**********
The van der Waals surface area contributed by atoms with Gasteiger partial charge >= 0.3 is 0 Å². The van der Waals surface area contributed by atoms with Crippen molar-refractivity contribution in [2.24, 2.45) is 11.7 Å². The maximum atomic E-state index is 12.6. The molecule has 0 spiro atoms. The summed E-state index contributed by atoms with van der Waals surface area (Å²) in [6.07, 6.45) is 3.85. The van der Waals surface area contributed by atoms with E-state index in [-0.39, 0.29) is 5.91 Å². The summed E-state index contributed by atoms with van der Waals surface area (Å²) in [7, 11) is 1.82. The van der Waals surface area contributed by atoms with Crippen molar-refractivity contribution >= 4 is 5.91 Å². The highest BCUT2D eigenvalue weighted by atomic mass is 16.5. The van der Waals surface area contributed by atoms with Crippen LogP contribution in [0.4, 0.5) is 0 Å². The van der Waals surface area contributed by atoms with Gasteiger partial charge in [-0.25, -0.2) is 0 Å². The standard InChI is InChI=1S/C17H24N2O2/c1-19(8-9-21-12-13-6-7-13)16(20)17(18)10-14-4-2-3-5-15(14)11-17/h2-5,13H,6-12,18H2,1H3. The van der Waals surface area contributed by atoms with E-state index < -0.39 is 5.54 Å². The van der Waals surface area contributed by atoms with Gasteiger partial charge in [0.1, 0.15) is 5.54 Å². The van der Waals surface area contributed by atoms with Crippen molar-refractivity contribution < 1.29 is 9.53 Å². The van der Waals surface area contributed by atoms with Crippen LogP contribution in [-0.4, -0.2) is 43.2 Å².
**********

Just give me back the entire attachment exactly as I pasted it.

The van der Waals surface area contributed by atoms with Gasteiger partial charge >= 0.3 is 0 Å². The van der Waals surface area contributed by atoms with Crippen molar-refractivity contribution in [2.24, 2.45) is 11.7 Å². The maximum atomic E-state index is 12.6. The molecule has 0 spiro atoms. The summed E-state index contributed by atoms with van der Waals surface area (Å²) in [6.07, 6.45) is 3.85. The van der Waals surface area contributed by atoms with E-state index in [-0.39, 0.29) is 5.91 Å². The summed E-state index contributed by atoms with van der Waals surface area (Å²) in [7, 11) is 1.82. The van der Waals surface area contributed by atoms with Crippen molar-refractivity contribution >= 4 is 5.91 Å². The highest BCUT2D eigenvalue weighted by atomic mass is 16.5. The van der Waals surface area contributed by atoms with Crippen LogP contribution in [0.4, 0.5) is 0 Å². The van der Waals surface area contributed by atoms with Gasteiger partial charge in [-0.25, -0.2) is 0 Å². The standard InChI is InChI=1S/C17H24N2O2/c1-19(8-9-21-12-13-6-7-13)16(20)17(18)10-14-4-2-3-5-15(14)11-17/h2-5,13H,6-12,18H2,1H3. The van der Waals surface area contributed by atoms with E-state index < -0.39 is 5.54 Å². The van der Waals surface area contributed by atoms with Gasteiger partial charge in [0.1, 0.15) is 5.54 Å². The van der Waals surface area contributed by atoms with Crippen molar-refractivity contribution < 1.29 is 9.53 Å². The van der Waals surface area contributed by atoms with Crippen LogP contribution in [-0.4, -0.2) is 43.2 Å².